In true geek style, I spent my Friday evening where all geeks do—at home—and watched the new season premieres of a couple shows I thought would be good. The first was a new show, called “Joan of Arcadia.” The other was a show that I try not to miss, although with its move to Friday evenings at nine, it’s going to be tough not to miss it at least a couple times this season: “Boston Public.”

Though I was hardly expecting it because the shows are on two different networks and generally cover different topics, the shows were related tonight. Both were season premieres, and interestingly enough, both covered the topic of God.

This is hardly surprising for “Joan of Arcadia,” given the fact that the entire series is based on the premise that a teenaged girl is visited by God, who somehow manages to convince her that He really is the Almighty and that He wants her to “do some errands” for Him. Even the show’s title is punning on the idea. I suppose that the topic of God is rather, well, unavoidable in a story like that.

But what surprised me was “Boston Public” tonight. Part of its story was that it involved a young man who got electrocuted by a malfunctioning slide projector—believable, I know—and came out afterward thinking he was Jesus.

Both are interesting premises. But what really got me thinking was the reaction that both shows took to the “news,” so to speak. Obviously, if you were a teenaged girl and some guy walked up to you one day and told you he was God, you might be a little skeptical. And if some kid came out the other end of an accident thinking he was the Messiah, you might wonder whether the electrical current fried his cerebellum a little bit.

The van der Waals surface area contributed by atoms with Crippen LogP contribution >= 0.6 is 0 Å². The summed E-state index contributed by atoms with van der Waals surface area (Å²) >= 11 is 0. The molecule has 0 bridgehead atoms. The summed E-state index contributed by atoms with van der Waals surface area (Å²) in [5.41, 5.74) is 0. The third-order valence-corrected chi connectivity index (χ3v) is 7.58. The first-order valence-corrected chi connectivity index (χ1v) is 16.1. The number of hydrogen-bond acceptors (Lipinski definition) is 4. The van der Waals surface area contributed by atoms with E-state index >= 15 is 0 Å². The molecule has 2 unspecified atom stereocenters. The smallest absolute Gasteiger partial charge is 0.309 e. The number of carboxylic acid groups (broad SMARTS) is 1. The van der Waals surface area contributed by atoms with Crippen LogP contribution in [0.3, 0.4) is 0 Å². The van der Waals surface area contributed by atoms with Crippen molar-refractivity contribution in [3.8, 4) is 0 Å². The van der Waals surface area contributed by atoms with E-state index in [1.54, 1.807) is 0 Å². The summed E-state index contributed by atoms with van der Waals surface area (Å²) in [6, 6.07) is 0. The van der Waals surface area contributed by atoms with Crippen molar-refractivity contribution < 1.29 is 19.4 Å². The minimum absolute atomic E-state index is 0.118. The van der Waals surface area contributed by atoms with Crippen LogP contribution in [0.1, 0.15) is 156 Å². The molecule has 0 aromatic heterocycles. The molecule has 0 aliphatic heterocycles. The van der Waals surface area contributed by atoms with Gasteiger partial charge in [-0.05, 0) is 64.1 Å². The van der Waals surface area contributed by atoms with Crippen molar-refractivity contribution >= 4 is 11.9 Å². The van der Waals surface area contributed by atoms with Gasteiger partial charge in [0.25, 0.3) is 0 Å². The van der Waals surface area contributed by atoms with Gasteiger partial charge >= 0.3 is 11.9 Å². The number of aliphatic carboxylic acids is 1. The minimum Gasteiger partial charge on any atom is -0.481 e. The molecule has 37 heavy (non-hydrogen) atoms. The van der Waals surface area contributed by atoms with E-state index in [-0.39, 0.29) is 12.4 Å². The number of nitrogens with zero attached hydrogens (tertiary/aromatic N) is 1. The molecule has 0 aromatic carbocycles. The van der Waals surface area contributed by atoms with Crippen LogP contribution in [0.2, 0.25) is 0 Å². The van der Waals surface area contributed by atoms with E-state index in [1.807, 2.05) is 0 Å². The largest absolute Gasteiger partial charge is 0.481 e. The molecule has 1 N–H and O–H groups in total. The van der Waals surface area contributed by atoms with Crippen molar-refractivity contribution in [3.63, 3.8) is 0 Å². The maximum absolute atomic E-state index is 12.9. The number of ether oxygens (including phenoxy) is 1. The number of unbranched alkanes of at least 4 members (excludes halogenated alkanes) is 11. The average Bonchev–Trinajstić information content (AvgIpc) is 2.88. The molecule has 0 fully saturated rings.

But in the first instance, it really is God. At least, that’s the way the show handles it. There’s no doubting on our end, no wondering if he’s really lying. It really is God, and He really does want to get something out of Joan. With the other, there’s obviously the fact that we know that this student is really a person who, up until the time he was shocked, did not believe he was divine. But afterward, his actions were, well, Christlike. He didn’t appear to have any ulterior motives in behaving the way he did; he just acted like it was in his nature to help people.

What got me thinking, and ultimately made me want to write this, was how the people involved dealt with the situations. And it made me realize that if something like that happened in real life, I didn’t know how we as a world would react.

After all, a vast majority of the planet’s population believes in God. And a vast majority of those people believe in Jesus. So why is it so hard to believe that God would set foot on the planet in the guise of an ordinary person, or that a person believed he was the Son of God?

I mean, what if the person really was God? You obviously have no way of knowing that it’s not, so how can you be so sure? We, as a world, are so dead-set on believing that God is some third party who doesn’t interfere that we tend to think that it’s impossible that God would actually deign to talk to one of us directly. As I once read: “When we talk to God, it’s called prayer. So why is it that when God talks to us, it’s called schizophrenia?” We’re so quick to judge anybody who says something as audacious as “God spoke to me today” that we won’t even allow ourselves to think about the larger message involved. But many of us continue to go about our supposedly religious lives assuming that God is out there, watching over us.

So where do we draw the line? I am what I would consider to be a spiritual person. I believe in God. I have some problems with organized religion, so I don’t go to church very often, but I still think I have a pretty close relationship to God. So I have to ask myself: How would I react if somebody walked up to me, knowing everything about my life, and claimed to be God? Would I be skeptical and brush them off, or would I try to open my eyes a bit?

Maybe we all need to take a step back and think about the implications of a situation like this. Or maybe, if we all treated the person next to us as if he was God, we’d all be a little more decent to each other. It’s a thought worth having.